New York’s two-year ban on new proof-of-work cryptocurrency mining may have little direct impact on power-hungry industries. contraction Anyway – but Empire State’s impact elsewhere could be a long-term problem.
“I think the big problem here is that other states could use this moratorium to enact similar laws locally,” he said. blockchain This is done through a combination of elements of the two main systems in which information is added: Proof of Work and Proof of Stake.
Sed argues that New York has a lot of “influence” because laws adopted in Albany are sometimes replicated in other states. This can be seen in New York’s BitLicense, which allows companies to conduct cryptocurrency business activities in New York, which California lawmakers attempted to copy before being denied by Governor Gavin Newsom.
While no U.S. state has yet followed New York’s lead, the Canadian province of Manitoba last month set an 18-month moratorium on new crypto mining operations. signed Established on November 22nd
The Finger Lakes region has helped New York become one of the largest states. bitcoin mining bProcessing power accounted for about 10% of all US capacity at the end of last year, according to a University of Cambridge study.
Since the 1950s, the decline of Rust Belt manufacturing has left underutilized and abandoned power plants and factories in upstate New York, a convenient location for cryptocurrency miners.However proof of work Mining, which requires participants to solve mathematical formulas in a way that helps prevent anyone from abusing the system, seeks to reduce carbon emissions as developed countries combat climate change. It is therefore opposed by environmental groups.
“This first-of-its-kind law should set the standard for every other state where cryptocurrency miners are invading, exploiting resources, and wreaking havoc,” said nonprofit public interest environmental group EarthJustice. said Liz Moran, a policy advocate in New York City. – legal organization.
A two-year ban is not absolute. It does not affect existing businesses and does not apply to miners whose electricity is not derived from fossil fuels. However, new mining operations will be prohibited and the license will not be renewed.
“This bill would create a much-needed pause in the current trend of buying old New York power plants for corporate profit, and properly assess the impact this industry has on our climate goals before it’s too late. allow you to evaluate. A nutritionist and Democrat in the state legislature, whose constituencies span parts of Cortland County and all of Tompkins, including the college town of Ithaca.
Ceres sponsored a bill that would focus on the environmental impact of crypto mining.
In the South, New York City Mayor Eric Adams, also a Democrat, has pledged to make the state a cryptocurrency hub. Adams promised to meet with legislators and compromise on digital assets. Adams took his first three salary Bitcoin has made that point despite the market downturn.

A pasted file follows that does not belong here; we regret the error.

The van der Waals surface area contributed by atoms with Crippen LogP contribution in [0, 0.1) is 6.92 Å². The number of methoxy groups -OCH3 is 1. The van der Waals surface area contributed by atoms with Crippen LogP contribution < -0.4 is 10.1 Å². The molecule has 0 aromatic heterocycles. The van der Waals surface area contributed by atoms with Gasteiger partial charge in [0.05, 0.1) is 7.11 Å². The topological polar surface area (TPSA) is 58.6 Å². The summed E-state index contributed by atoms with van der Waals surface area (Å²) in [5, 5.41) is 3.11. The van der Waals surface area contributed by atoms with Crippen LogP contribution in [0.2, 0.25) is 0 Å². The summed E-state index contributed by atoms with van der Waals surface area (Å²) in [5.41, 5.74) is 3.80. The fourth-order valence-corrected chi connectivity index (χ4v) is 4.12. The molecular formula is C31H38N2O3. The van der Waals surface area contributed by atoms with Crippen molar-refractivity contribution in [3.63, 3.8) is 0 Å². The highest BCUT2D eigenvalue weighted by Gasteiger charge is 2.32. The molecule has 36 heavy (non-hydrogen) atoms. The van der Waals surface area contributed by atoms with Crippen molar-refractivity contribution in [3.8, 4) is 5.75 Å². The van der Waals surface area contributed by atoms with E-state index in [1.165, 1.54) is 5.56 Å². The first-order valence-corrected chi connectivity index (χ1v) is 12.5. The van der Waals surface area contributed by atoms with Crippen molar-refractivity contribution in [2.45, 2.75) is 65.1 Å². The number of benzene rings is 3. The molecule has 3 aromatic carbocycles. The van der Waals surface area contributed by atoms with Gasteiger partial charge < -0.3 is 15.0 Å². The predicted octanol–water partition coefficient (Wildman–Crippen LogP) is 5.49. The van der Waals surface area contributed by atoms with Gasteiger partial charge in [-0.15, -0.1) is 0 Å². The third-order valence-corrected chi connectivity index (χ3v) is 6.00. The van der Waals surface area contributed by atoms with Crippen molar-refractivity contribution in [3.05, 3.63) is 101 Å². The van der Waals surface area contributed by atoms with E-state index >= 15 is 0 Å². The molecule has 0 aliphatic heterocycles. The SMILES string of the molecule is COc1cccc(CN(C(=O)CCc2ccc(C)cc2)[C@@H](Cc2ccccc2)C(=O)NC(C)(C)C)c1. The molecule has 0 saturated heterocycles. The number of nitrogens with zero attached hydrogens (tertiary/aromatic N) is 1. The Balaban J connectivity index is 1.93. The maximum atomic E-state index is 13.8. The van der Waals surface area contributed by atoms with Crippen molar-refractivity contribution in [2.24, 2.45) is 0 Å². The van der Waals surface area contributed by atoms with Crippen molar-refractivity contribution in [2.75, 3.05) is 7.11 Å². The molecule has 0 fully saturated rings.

Since Ethereum switched to proof-of-stake in September, if the mayor can’t strike a deal, proof-of-work miners (mainly bitcoin) seem to have no choice but to flee to a friendlier place. .
“Other states have taken a slightly different approach to bitcoin mining, encouraging it rather than trying to eliminate it,” said a service provider that designs, builds and manages vertically integrated bitcoins. said Andrew Webber, Founder and CEO of Digital Power Optimization. Mining operations on behalf of the energy sector. “Places like Ohio, Wyoming, and Kentucky, Texas are using sales tax exemptions and other incentives to attract more mining activity. It’s a useful, profitable, flexible load.”
These moves could potentially stifle financial innovation in New York, while benefiting conservative states like Georgia, Texas and Kentucky, the US leaders in bitcoin mining in 2021, according to a Cambridge report. There is likely to be.
“I don’t think two years of careful review should be seen as anything other than preparing countries, energy regulators and politicians for what’s next,” says Webber. “This is neither positive nor negative yet,” he adds.
On the one hand, Webber argues, the next two years could be an opportunity to allow states to proceed with mining cautiously while policymakers understand the costs and benefits of their activities. . On the other hand, he believes they will enact a permanent ban, which may be the wrong move.
“We agree that analyzing and addressing our carbon footprint is important, but it has to be done carefully,” says Webber. “That said, no one seems to care much about using electricity to light Yankee games or make ties. Why is this particular use of electricity so desirable?” Isn’t there?”